What’s your favourite knitting pattern?

seed stitch scarves and wrap
Favourite Seed Stitch Projects

Mine is seed stitch (Brits say moss stitch), one of the basic knitting patterns including garter stitch, stockinette stitch, and single rib (k1, p1). Although seed stitch is easy to knit, it packs a visual punch. It’s a textured pattern created by alternating a sequence of knit and purl stitches. Unlike ribbing, the knit stitches are purled and the purl stitches are knit forming a “broken rib” or “pebbly” texture. Let’s take a closer look at seed stitch and its variation.

Seed or British Moss Stitch

Seed stitch and British moss stitch are the same stitch pattern, but in American patterns moss stitch is not the same. Classic seed or moss stitch is worked as follows:

Even number of stitches

Row 1 (RS): *k1, p1; rep from * to end.

Row 2: *p1, k1; rep from * to end.

Rep rows 1 and 2.

Seed stitch can also be worked on an odd number of stitches

Row 1 (RS): k1, *(p1, k1); rep from * ending with k1.

Row 2: rep row 1.

Rep rows 1 and 2.

seed stitch swatch
Seed or British moss stitch swatch.

You’ll notice that seed stitch is a k1, p1 rib, broken on every row. Another way to think about making seed stitch is to purl the knit stitches, and knit the purl stitches; very helpful if you lose your place or drop stitches. This is different from making a rib pattern, where you create columns of knit and purl stitches.

American Moss Stitch

American moss stitch is one of the most popular broken rib patterns, and often used in combination with cable and lace patterns. Seed stitch changes from knit to purl stitches on every row, whereas American moss stitch changes every other row.

Even number of stitches

Rows 1 & 2: *k1, p1; rep from * to end.

Rows 3 & 4: *p1, k1; rep from * to end.

Rep rows 1 through 4.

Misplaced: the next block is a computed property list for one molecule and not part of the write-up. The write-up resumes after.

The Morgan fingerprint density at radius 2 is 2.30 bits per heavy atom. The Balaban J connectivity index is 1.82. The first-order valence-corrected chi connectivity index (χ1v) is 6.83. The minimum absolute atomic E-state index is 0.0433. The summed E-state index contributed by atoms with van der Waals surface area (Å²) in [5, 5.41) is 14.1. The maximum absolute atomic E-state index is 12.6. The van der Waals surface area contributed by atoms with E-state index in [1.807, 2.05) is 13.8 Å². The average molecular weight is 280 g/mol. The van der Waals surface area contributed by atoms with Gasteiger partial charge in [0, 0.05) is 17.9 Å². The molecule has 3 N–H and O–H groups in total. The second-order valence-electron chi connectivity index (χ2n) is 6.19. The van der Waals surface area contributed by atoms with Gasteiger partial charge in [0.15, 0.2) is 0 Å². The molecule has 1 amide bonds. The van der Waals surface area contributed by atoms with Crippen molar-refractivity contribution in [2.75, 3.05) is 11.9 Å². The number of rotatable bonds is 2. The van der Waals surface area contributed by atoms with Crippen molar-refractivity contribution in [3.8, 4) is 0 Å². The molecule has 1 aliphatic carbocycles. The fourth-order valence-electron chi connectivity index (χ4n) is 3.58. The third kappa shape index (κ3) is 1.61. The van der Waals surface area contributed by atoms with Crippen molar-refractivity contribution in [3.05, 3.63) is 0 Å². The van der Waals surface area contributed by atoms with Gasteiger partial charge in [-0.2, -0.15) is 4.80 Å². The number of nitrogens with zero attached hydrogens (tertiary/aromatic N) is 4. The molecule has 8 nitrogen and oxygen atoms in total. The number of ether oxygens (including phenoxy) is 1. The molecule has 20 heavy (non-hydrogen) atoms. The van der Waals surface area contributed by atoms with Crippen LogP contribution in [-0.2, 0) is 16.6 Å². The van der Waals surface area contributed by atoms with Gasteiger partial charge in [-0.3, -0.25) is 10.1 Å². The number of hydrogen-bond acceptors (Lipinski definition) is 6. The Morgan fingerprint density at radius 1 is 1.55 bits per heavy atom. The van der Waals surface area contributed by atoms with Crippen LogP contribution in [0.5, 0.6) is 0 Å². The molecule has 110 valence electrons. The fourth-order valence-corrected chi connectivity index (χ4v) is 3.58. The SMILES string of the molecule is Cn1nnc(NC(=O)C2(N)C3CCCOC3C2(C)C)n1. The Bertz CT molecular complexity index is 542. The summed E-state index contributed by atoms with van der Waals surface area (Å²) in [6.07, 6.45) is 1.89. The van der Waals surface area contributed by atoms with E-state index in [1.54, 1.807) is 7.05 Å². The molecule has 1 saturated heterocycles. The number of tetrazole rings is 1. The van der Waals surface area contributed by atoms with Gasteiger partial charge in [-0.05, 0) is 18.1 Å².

Double Seed Stitch

This pattern is a variation of seed stitch, and can also be referred to as double moss stitch. Instead of k1, p1 broken rib in seed stitch, double seed consists of k2, p2 ribbing broken every other row.

Multiple of 4 stitches

Rows 1 & 2: *k2, p2; rep from * to end.

Rows 3 & 4: *p2, k2; rep from * to end.

Rep rows 1 through 4.

(Note: Refer to Knitting Terminology for any abbreviations that are unfamiliar to you)

The beauty of a broken rib pattern lies in its texture, edges that don’t curl, it looks the same on both sides, and doesn’t require extensive blocking.

When comparing a stockinette stitch with a seed stitch gauge swatch using the same needle size, number of stitches and rows, you’ll notice a difference. Usually the stitch gauge will be approximately the same for both swatches, but the row gauge will be different. The seed stitch swatch will be shorter in length than the stockinette stitch swatch. This difference will affect the amount of yarn required for the project. You most likely will need more yarn for a project knit in seed stitch than the same one made in stockinette stitch. 

Seed stitch is my favorite of the textured stitch patterns. It makes an otherwise simple garment more interesting, yet is so simple to knit. It also looks beautiful combined with other patterns like cables and lace. It’s also fun to change an allover boring stockinette stitch garment to one made in seed stitch. It’s critical to make your test swatch, because a change in stitch pattern will have a different gauge from one made in stockinette or any other pattern. Have some fun, and jazz up your next project with one of the basic knitting patterns, seed stitch.